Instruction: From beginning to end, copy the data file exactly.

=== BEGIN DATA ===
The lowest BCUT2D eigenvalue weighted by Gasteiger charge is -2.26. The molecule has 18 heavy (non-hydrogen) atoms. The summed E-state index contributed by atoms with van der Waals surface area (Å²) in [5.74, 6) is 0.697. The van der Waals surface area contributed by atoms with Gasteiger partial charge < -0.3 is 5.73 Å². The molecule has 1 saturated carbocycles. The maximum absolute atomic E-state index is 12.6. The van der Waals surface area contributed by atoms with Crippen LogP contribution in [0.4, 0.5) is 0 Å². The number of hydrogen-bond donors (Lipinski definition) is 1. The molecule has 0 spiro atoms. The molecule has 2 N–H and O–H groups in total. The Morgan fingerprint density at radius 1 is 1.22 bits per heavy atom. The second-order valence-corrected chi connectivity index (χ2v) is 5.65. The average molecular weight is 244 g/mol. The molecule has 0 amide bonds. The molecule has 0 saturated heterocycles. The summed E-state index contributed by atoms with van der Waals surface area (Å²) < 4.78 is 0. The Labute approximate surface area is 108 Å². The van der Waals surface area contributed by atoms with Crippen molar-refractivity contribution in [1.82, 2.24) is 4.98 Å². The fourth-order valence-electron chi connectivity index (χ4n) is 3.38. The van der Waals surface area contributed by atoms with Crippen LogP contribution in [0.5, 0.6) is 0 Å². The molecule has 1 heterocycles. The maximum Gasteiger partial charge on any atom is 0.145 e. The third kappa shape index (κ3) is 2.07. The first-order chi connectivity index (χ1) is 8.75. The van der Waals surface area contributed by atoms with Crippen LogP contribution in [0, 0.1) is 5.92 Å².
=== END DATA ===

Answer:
The lowest BCUT2D eigenvalue weighted by Gasteiger charge is -2.26. The molecule has 18 heavy (non-hydrogen) atoms. The summed E-state index contributed by atoms with van der Waals surface area (Å²) in [5.74, 6) is 0.697. The van der Waals surface area contributed by atoms with Gasteiger partial charge < -0.3 is 5.73 Å². The molecule has 1 saturated carbocycles. The maximum absolute atomic E-state index is 12.6. The van der Waals surface area contributed by atoms with Crippen LogP contribution in [0.4, 0.5) is 0 Å². The number of hydrogen-bond donors (Lipinski definition) is 1. The molecule has 0 spiro atoms. The molecule has 2 N–H and O–H groups in total. The Morgan fingerprint density at radius 1 is 1.22 bits per heavy atom. The second-order valence-corrected chi connectivity index (χ2v) is 5.65. The average molecular weight is 244 g/mol. The molecule has 0 amide bonds. The molecule has 0 saturated heterocycles. The summed E-state index contributed by atoms with van der Waals surface area (Å²) < 4.78 is 0. The Labute approximate surface area is 108 Å². The van der Waals surface area contributed by atoms with Crippen molar-refractivity contribution in [1.82, 2.24) is 4.98 Å². The fourth-order valence-electron chi connectivity index (χ4n) is 3.38. The van der Waals surface area contributed by atoms with Crippen LogP contribution in [0.5, 0.6) is 0 Å². The molecule has 1 heterocycles. The maximum Gasteiger partial charge on any atom is 0.145 e. The third kappa shape index (κ3) is 2.07. The first-order chi connectivity index (χ1) is 8.75. The van der Waals surface area contributed by atoms with Crippen LogP contribution in [0, 0.1) is 5.92 Å².